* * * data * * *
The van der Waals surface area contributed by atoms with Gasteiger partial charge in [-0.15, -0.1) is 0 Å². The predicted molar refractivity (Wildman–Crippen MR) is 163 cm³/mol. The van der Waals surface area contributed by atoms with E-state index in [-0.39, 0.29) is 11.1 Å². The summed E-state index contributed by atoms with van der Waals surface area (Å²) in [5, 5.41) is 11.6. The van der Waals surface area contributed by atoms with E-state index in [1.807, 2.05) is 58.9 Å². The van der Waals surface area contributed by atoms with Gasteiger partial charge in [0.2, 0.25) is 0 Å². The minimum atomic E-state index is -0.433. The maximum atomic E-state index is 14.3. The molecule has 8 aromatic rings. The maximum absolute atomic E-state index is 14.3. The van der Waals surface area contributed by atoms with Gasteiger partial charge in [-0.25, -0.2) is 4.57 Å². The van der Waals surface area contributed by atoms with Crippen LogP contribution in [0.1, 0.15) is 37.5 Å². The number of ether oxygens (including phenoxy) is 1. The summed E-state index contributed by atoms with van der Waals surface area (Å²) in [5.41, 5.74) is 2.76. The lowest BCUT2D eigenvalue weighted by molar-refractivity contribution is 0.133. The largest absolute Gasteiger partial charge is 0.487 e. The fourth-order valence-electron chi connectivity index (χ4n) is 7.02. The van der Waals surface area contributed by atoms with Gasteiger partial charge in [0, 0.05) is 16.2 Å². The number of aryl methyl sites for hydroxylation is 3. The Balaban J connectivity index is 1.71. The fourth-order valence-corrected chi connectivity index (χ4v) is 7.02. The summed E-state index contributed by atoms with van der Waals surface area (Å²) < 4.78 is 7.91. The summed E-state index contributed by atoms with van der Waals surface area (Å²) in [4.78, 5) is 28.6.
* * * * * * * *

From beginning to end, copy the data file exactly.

The van der Waals surface area contributed by atoms with Gasteiger partial charge in [-0.15, -0.1) is 0 Å². The predicted molar refractivity (Wildman–Crippen MR) is 163 cm³/mol. The van der Waals surface area contributed by atoms with E-state index in [-0.39, 0.29) is 11.1 Å². The summed E-state index contributed by atoms with van der Waals surface area (Å²) in [5, 5.41) is 11.6. The van der Waals surface area contributed by atoms with E-state index in [1.807, 2.05) is 58.9 Å². The van der Waals surface area contributed by atoms with Gasteiger partial charge in [0.2, 0.25) is 0 Å². The minimum atomic E-state index is -0.433. The maximum atomic E-state index is 14.3. The molecule has 8 aromatic rings. The maximum absolute atomic E-state index is 14.3. The van der Waals surface area contributed by atoms with Gasteiger partial charge in [-0.25, -0.2) is 4.57 Å². The van der Waals surface area contributed by atoms with Crippen LogP contribution in [0.1, 0.15) is 37.5 Å². The number of ether oxygens (including phenoxy) is 1. The summed E-state index contributed by atoms with van der Waals surface area (Å²) in [5.41, 5.74) is 2.76. The lowest BCUT2D eigenvalue weighted by molar-refractivity contribution is 0.133. The largest absolute Gasteiger partial charge is 0.487 e. The fourth-order valence-electron chi connectivity index (χ4n) is 7.02. The van der Waals surface area contributed by atoms with Gasteiger partial charge in [0, 0.05) is 16.2 Å². The number of aryl methyl sites for hydroxylation is 3. The Balaban J connectivity index is 1.71. The fourth-order valence-corrected chi connectivity index (χ4v) is 7.02. The summed E-state index contributed by atoms with van der Waals surface area (Å²) < 4.78 is 7.91. The summed E-state index contributed by atoms with van der Waals surface area (Å²) in [4.78, 5) is 28.6.